7. Conclusion

The presented system constitutes a versatile, flexible, cheap, high-speed digital data acquisition system that combined with LabView software give the possibility to easily monitoring the environmental parameters. They are many applications where the system can be used like: toxic waste identification, combustible mixture analyze, industrial emission monitoring, non-invasive medical analyzes, verification of food qualities, drugs detecting, mine and explosive detecting.

This system can be adapted for an intelligent electronic nose with data transfer directly through the internet. I named Web E-Nose.

The Internet continues to become more integrated into our daily lives. This is particularly true for scientists and engineers, because designers of development systems view the Internet as a cost-effective worldwide standard for distributing data.

The paper presents the architecture of a versatile, flexible, cost efficient, high-speed measurement centre, based on remote instrumentation, and having as final purposes the monitoring of the air quality and the advertising of the air pollution. On the other hand the E-Medicine becomes a very interesting domain for physicians and bioengineers. That for the purposed system can be very useful tool for them.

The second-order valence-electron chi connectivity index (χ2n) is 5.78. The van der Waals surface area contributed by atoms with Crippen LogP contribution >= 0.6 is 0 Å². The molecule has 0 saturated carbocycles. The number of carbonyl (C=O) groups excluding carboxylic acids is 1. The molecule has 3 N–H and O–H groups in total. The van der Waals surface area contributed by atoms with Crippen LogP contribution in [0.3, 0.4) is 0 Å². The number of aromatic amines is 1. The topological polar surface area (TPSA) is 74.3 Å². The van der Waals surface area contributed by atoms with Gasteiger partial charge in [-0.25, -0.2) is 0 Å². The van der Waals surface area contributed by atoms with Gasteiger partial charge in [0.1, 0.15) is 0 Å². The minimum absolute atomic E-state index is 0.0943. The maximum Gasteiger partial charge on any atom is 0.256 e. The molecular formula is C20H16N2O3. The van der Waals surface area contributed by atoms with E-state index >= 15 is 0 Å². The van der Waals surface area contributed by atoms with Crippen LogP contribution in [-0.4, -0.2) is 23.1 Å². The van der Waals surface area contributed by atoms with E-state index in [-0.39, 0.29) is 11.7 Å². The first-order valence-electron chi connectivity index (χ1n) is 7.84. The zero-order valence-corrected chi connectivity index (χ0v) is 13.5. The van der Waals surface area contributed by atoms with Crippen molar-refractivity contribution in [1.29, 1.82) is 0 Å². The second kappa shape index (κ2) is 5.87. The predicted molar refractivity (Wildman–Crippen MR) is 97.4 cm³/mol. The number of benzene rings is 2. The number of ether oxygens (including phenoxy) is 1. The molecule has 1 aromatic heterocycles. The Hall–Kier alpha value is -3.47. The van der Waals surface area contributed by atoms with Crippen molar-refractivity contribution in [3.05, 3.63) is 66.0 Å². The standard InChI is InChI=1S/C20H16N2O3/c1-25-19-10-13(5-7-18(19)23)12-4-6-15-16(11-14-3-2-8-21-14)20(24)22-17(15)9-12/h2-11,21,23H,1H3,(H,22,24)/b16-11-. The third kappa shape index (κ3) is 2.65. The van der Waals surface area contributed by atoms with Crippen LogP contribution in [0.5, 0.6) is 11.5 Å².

In many locations a basic infrastructure to evaluate the E-Medicine already exists, but a unitary concept of an E-Medicine centre can be used to deliver services of comparable or higher quality, at a clear lower cost and a higher speed and reliability.

The Web-E-Nose system was tested, and provided to be well suited for repetitive and accurate measurements, without being affected by saturation. But the successful implementation of such Web E-Nose concepts for air pollution evaluation at larger scales will require a careful examination of all costs, either direct or indirect, and should demonstrate its societal benefit over time.

The remote and distributed measurement system developed as environmental centre may be also particularized as virtual laboratory for on-line environmental monitoring, helping the formation of well trained specialists in the domain.

The Web E-Nose is a tool that may be used for safety, quality, or process monitoring, accomplishing in a few minutes procedures that may presently require days to complete.

The system performs good and fast measurement, processing and transmission of the odors. It is very useful in the new society information to create a Virtual Laboratory for a remote teaching or to get information about gas mixtures or odours from a remote site.

The application of Grid technologies in education is of course a much wider topic than presented in this article and by the practical example of a virtual control laboratory. Nonetheless the most important aspects of utilizing service-oriented Grids in distance learning for control education are presented.


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Written By

Marius Branzila

Published: August 17th, 2010